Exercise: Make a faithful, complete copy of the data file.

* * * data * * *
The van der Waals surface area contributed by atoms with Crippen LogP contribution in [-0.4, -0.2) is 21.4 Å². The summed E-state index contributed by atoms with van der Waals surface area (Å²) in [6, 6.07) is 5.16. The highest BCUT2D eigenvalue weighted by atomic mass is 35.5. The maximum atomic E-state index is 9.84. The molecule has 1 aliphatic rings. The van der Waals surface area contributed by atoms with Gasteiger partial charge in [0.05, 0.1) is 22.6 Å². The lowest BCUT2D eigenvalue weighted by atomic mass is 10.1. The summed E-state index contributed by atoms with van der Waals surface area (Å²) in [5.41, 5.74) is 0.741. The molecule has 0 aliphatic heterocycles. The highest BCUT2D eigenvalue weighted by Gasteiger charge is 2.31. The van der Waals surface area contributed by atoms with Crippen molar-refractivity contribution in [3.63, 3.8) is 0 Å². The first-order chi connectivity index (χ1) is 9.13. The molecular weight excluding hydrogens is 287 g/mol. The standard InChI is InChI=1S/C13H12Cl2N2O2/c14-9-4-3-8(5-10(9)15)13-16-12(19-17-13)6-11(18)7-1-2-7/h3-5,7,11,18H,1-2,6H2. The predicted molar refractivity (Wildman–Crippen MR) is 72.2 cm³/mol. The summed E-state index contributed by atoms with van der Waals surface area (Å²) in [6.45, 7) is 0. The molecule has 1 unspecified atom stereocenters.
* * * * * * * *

The van der Waals surface area contributed by atoms with Crippen LogP contribution in [-0.4, -0.2) is 21.4 Å². The summed E-state index contributed by atoms with van der Waals surface area (Å²) in [6, 6.07) is 5.16. The highest BCUT2D eigenvalue weighted by atomic mass is 35.5. The maximum atomic E-state index is 9.84. The molecule has 1 aliphatic rings. The van der Waals surface area contributed by atoms with Gasteiger partial charge in [0.05, 0.1) is 22.6 Å². The lowest BCUT2D eigenvalue weighted by atomic mass is 10.1. The summed E-state index contributed by atoms with van der Waals surface area (Å²) in [5.41, 5.74) is 0.741. The molecule has 0 aliphatic heterocycles. The highest BCUT2D eigenvalue weighted by Gasteiger charge is 2.31. The van der Waals surface area contributed by atoms with Crippen molar-refractivity contribution in [3.63, 3.8) is 0 Å². The first-order chi connectivity index (χ1) is 9.13. The molecular weight excluding hydrogens is 287 g/mol. The standard InChI is InChI=1S/C13H12Cl2N2O2/c14-9-4-3-8(5-10(9)15)13-16-12(19-17-13)6-11(18)7-1-2-7/h3-5,7,11,18H,1-2,6H2. The predicted molar refractivity (Wildman–Crippen MR) is 72.2 cm³/mol. The summed E-state index contributed by atoms with van der Waals surface area (Å²) in [6.45, 7) is 0. The molecule has 1 unspecified atom stereocenters.